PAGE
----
Anyway, I wanted to find out why this bank owned property, which is in a great neighboring school district, was only being listed for about $64k. It turns out that as far as the realtors was concerned, it had "no water". The bank has recently dropped the asking price from the original price by about $3k or so. I was able to find that the bank obtained the property for under $50k, supposedly.
I decided to do more digging, since my Dad and I had seen what looked like 2 fairly new well caps. I read over the well reports, and they reported between 1/2 and 3/4 gallon per minute flow rate for both of the wells, which were each sunk over 200 feet deep within 40 feet or so from the house. Well, that's not "no" water, but it doesn't compare favorably to the average of 8 gallons per minute in the surrounding area. The former owner spent nearly $20,000 drilling those 2 wells.
Speaking of that, all of the surrounding wells struck water at an average depth of 45 feet, and the neighbors I interviewed said they had no problems with well water ever running out.
Looking over our water bills from the past few years, I figured out that our family uses an average of 135 gallons of water per day. (not including water for the garden, which we could get from house rainwater runoff) This means that just 1 of the wells could be pumped for 5 hours a day and give us enough water to use.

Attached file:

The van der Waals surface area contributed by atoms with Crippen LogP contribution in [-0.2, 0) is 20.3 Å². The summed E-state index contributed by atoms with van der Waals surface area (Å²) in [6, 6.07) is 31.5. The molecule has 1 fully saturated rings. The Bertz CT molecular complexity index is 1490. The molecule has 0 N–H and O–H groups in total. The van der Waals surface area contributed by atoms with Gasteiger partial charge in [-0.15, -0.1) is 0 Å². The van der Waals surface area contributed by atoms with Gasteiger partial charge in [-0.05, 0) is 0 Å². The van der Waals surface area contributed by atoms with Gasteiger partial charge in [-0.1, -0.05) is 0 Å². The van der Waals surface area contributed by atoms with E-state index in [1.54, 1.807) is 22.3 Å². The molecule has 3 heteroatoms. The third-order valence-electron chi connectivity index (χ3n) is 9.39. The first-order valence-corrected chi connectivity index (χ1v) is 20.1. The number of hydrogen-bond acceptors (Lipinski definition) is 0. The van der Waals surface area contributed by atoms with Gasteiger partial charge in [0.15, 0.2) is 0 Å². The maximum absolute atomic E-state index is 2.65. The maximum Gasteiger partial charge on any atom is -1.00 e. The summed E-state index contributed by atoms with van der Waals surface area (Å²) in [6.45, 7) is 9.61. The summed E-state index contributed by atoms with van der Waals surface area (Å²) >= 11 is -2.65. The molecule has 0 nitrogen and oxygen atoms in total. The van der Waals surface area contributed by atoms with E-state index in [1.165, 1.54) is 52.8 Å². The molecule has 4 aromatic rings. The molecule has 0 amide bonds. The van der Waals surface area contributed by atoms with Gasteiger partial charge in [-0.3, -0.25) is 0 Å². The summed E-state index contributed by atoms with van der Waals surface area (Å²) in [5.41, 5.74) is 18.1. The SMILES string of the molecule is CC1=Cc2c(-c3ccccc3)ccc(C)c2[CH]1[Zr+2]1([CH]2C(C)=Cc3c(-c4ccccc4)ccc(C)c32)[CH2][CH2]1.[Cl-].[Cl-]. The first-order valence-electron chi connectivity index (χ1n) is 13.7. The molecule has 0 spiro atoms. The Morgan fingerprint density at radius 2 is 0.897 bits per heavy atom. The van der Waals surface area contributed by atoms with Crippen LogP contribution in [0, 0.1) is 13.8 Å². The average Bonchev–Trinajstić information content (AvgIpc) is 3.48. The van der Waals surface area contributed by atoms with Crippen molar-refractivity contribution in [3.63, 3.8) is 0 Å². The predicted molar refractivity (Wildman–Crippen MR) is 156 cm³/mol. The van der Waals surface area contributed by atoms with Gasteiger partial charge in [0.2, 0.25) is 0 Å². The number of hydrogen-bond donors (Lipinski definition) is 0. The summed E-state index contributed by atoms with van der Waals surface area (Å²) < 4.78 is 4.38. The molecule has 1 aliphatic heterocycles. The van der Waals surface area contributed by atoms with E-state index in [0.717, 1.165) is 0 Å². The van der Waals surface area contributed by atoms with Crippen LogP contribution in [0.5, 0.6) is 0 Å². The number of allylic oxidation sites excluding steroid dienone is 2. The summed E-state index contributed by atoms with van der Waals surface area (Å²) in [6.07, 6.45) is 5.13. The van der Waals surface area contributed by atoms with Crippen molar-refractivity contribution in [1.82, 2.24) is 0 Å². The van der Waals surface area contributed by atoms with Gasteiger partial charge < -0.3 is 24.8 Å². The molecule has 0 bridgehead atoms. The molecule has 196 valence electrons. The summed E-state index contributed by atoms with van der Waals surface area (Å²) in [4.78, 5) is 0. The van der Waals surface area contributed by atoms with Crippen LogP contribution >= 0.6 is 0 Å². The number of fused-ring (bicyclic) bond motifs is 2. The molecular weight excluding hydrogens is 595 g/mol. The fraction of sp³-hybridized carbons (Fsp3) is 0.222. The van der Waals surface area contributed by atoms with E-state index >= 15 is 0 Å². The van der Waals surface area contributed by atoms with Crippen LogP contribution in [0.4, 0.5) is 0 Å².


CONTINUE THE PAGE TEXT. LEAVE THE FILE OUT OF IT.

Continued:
Would it be possible to get a large poly tank - say 2,000 gallon, and have a small pump trickle the water up into that so that we would always have a week or more of water stored up for future use? Would something like that be as simple as adding the tank and running a pipe over to it from the well, then adding a pump in the tank for the house? (or are there a bunch of inspections and permits that would be required for something like this?)
Both my wife and I liked the property and the house, despite it being on the small side. We were truly surprised at the general good condition of the interior, given the price. Everyone else is fearful because of the water situation. I am sensing that the bank may continue to lower the price of the place over the next few months before finding someone willing to risk buying a house with "no water".
We are tempted to make an offer on the place, but I'd like to hear from someone who has dealt with a similar situation before deciding whether we should go ahead.